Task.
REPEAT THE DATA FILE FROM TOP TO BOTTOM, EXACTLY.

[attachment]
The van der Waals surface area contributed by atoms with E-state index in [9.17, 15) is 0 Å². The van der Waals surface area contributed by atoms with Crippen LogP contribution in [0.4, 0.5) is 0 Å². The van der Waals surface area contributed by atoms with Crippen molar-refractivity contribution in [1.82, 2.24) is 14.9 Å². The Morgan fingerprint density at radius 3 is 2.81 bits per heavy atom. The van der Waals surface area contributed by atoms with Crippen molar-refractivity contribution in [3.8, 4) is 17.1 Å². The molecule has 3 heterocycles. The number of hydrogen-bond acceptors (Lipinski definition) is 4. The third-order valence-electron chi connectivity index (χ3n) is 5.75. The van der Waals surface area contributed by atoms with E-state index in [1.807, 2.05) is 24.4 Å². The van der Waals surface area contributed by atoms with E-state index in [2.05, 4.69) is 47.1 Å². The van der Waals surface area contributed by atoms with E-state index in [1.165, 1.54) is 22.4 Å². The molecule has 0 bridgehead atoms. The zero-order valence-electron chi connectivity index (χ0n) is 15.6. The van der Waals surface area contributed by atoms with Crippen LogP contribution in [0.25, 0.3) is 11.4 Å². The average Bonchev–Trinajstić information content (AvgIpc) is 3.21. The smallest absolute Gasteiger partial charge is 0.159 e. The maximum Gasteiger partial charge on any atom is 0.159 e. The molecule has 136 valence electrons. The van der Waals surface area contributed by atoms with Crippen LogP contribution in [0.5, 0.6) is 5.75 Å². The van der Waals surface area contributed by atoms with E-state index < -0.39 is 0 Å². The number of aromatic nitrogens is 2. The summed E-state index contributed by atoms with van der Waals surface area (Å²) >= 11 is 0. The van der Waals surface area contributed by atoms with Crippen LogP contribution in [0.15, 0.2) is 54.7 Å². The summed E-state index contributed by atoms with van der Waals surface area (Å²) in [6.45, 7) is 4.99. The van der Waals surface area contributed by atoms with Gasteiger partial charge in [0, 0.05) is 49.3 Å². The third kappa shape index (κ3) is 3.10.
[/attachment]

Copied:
The van der Waals surface area contributed by atoms with E-state index in [9.17, 15) is 0 Å². The van der Waals surface area contributed by atoms with Crippen LogP contribution in [0.4, 0.5) is 0 Å². The van der Waals surface area contributed by atoms with Crippen molar-refractivity contribution in [1.82, 2.24) is 14.9 Å². The Morgan fingerprint density at radius 3 is 2.81 bits per heavy atom. The van der Waals surface area contributed by atoms with Crippen molar-refractivity contribution in [3.8, 4) is 17.1 Å². The molecule has 3 heterocycles. The number of hydrogen-bond acceptors (Lipinski definition) is 4. The third-order valence-electron chi connectivity index (χ3n) is 5.75. The van der Waals surface area contributed by atoms with E-state index in [1.807, 2.05) is 24.4 Å². The van der Waals surface area contributed by atoms with E-state index in [2.05, 4.69) is 47.1 Å². The van der Waals surface area contributed by atoms with E-state index in [1.165, 1.54) is 22.4 Å². The molecule has 0 bridgehead atoms. The zero-order valence-electron chi connectivity index (χ0n) is 15.6. The van der Waals surface area contributed by atoms with Crippen LogP contribution in [0.25, 0.3) is 11.4 Å². The average Bonchev–Trinajstić information content (AvgIpc) is 3.21. The smallest absolute Gasteiger partial charge is 0.159 e. The maximum Gasteiger partial charge on any atom is 0.159 e. The molecule has 136 valence electrons. The van der Waals surface area contributed by atoms with Crippen LogP contribution in [0.5, 0.6) is 5.75 Å². The van der Waals surface area contributed by atoms with E-state index < -0.39 is 0 Å². The number of aromatic nitrogens is 2. The summed E-state index contributed by atoms with van der Waals surface area (Å²) >= 11 is 0. The van der Waals surface area contributed by atoms with Crippen LogP contribution in [0.15, 0.2) is 54.7 Å². The summed E-state index contributed by atoms with van der Waals surface area (Å²) in [6.45, 7) is 4.99. The van der Waals surface area contributed by atoms with Gasteiger partial charge in [0, 0.05) is 49.3 Å². The third kappa shape index (κ3) is 3.10.